Today Martin Caminada (Cardiff University) is visiting Swansea. He will give a talk about “A Logical Account of Dishonesty” as a part of out Theory seminar series.
Abstract: Although formal logic is usually applied to reason about truth, in the current resentation we apply it to reason about dishonesty. Based on work in philosophy, we provide a formalisation of different forms of dishonesty, including lies, half-truth and bullshit, and discuss their formal properties. We also provide maxims for dishonest communication, that agents should ideally try to satisfy, both for moral and self-interested reasons.
Martin Caminada has as main research interests formal models of human argument and argumentation as a form of nonmonotonic reasoning. In 2004 he obtained a Ph.D. in computer science with his thesis “For the Sake of the Argument; explorations into argument-based reasoning”. From 2004 to 2007 he w…
Monika Seisenberger (Swansea University) and Lauri Hella (Tampere University, Finland) is chairing the Twenteeth International Workshop on Logic and Computational Complexity (LLC’19), which will be held in Patras, Greece, on July 8, 2019, as part of ICALP.
More information is here:
Logic and Computational Complexity
The Twenteeth International Workshop on Logic and Computational Complexity will be held in Patras, Greece, on July 8, 2019, as part of ICALP.
Dongseong Seon (선동성) from KAIST, Korea is visiting Swansea. This Thursday he will give a talk on computing Haar averages as a part of our Theory seminar series. For more infromation on this topic, please click here.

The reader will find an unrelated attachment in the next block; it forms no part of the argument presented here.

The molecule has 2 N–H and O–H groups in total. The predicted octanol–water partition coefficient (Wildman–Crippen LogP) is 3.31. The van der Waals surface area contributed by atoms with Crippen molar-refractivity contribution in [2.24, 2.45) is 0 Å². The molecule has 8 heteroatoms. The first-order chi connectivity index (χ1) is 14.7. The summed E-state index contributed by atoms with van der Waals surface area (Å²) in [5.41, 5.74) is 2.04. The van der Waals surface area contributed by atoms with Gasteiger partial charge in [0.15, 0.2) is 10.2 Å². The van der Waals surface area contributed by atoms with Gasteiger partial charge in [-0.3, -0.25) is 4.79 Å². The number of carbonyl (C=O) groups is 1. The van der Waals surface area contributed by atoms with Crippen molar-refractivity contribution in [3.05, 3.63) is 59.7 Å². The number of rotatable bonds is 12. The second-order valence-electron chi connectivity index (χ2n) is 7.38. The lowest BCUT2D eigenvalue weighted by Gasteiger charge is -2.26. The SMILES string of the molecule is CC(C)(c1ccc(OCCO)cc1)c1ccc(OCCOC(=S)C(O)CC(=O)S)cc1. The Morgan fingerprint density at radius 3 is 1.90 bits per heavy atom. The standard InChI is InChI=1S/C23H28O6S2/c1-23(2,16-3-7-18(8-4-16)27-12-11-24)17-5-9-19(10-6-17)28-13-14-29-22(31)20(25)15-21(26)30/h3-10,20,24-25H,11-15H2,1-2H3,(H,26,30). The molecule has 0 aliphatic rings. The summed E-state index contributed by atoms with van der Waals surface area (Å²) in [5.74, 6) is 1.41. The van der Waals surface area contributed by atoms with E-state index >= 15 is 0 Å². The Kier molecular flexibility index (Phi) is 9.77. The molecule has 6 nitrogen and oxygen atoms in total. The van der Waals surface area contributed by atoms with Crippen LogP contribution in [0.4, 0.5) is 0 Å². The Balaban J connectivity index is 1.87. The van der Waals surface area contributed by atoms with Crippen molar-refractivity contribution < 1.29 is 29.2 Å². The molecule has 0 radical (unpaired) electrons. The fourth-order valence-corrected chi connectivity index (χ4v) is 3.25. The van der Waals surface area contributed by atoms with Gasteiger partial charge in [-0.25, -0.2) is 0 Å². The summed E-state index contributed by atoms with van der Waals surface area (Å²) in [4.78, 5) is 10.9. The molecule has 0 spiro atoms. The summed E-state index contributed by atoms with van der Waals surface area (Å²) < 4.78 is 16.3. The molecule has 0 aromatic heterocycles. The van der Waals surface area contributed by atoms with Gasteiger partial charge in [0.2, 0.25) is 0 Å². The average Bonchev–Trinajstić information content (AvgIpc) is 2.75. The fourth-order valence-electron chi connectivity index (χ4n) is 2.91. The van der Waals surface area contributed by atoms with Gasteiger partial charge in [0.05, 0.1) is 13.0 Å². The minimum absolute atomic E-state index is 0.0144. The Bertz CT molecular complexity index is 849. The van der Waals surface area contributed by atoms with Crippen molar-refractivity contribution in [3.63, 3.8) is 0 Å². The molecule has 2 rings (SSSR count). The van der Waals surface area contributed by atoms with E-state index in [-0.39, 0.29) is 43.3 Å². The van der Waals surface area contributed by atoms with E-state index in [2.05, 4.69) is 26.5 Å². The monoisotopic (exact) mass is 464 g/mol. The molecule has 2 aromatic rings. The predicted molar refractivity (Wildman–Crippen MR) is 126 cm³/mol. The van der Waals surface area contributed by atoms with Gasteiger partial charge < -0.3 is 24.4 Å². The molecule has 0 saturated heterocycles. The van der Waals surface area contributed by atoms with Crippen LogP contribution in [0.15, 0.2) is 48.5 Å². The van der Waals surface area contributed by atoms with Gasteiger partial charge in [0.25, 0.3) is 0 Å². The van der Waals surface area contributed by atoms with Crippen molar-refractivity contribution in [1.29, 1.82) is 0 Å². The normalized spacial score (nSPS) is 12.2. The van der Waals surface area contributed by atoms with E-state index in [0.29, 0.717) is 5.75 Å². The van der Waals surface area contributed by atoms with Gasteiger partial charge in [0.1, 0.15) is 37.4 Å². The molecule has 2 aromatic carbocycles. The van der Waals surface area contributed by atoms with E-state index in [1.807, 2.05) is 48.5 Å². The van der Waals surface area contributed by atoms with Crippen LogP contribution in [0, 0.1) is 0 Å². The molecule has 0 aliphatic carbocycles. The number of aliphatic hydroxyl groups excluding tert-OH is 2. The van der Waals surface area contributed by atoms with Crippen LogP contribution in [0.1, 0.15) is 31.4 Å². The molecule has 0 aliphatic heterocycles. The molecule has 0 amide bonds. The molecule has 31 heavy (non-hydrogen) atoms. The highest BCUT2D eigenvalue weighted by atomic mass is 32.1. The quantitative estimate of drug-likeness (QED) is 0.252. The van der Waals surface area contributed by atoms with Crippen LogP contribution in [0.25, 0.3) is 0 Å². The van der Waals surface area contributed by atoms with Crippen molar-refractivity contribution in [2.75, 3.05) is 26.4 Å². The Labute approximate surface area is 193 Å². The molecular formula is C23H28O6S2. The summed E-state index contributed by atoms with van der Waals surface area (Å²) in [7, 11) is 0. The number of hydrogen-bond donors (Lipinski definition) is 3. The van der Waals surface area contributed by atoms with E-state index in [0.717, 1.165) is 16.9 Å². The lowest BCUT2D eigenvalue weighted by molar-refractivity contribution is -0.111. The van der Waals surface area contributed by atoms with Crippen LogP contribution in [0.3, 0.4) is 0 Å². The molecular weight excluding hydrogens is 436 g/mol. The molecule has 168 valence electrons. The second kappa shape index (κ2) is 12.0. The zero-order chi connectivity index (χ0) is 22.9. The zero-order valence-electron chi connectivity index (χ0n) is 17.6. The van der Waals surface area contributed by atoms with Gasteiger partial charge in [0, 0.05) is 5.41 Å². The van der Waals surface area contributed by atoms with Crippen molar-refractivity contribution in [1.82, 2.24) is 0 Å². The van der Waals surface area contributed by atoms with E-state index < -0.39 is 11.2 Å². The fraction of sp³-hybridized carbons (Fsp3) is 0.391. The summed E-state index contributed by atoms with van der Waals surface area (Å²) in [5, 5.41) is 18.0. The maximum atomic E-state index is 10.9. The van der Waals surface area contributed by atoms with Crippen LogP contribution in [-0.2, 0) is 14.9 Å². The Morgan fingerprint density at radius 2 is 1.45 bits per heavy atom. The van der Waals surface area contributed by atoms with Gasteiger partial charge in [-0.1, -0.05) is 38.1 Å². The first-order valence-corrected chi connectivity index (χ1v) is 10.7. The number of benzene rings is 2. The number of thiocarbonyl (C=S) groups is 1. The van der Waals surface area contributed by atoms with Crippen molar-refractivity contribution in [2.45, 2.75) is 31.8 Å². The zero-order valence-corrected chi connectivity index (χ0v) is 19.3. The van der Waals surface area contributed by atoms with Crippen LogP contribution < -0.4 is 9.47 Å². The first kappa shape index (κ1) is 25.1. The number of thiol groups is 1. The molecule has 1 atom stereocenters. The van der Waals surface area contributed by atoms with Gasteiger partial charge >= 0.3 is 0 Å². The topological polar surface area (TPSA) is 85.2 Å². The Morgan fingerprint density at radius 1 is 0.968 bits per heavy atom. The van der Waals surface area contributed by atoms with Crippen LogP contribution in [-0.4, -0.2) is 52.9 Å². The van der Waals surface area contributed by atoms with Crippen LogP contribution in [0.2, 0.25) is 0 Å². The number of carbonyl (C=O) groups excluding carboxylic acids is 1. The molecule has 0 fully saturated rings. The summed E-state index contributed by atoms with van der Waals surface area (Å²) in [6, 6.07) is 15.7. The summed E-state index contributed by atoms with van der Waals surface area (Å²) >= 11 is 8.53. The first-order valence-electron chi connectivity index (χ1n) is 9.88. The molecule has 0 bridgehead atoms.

As a part of our Theory Seminars, today we welcomed Ryota Akiyoshi from Waseda University, who gave a talk on Takeuti’s finitism.
Abstract: In this talk, we address several mathematical and philosophical issues of Gaisi Takeuti’s proof theory, who is one of the most distinguished logicians in proof theory after Hilbert and Gentzen. He furthered the realization of Hilbert’s program by formulating Gentzen’s sequent calculus for higher-oder logics, conjecturing that the cut-elimination holds for it (Takeuti’s conjecture), and obtaining several stunning results in the 1950-60’s towards the solution of his conjecture.
This talk consists of two parts. (1) To summarize Takeuti’s background and the argument of the well-ordering proof of ordinals up to ε0 , (2) To evaluate it on philosophical grounds. Also, we will explain several mathematical and philosophical issues to be solved. This is joint work with Andrew Arana.
My research fields are philosophy of mathematics and logic, mathematical logic (proof theory), and theoretical computer science (type theory). The main philosophical question in my research is "what is a proof ?".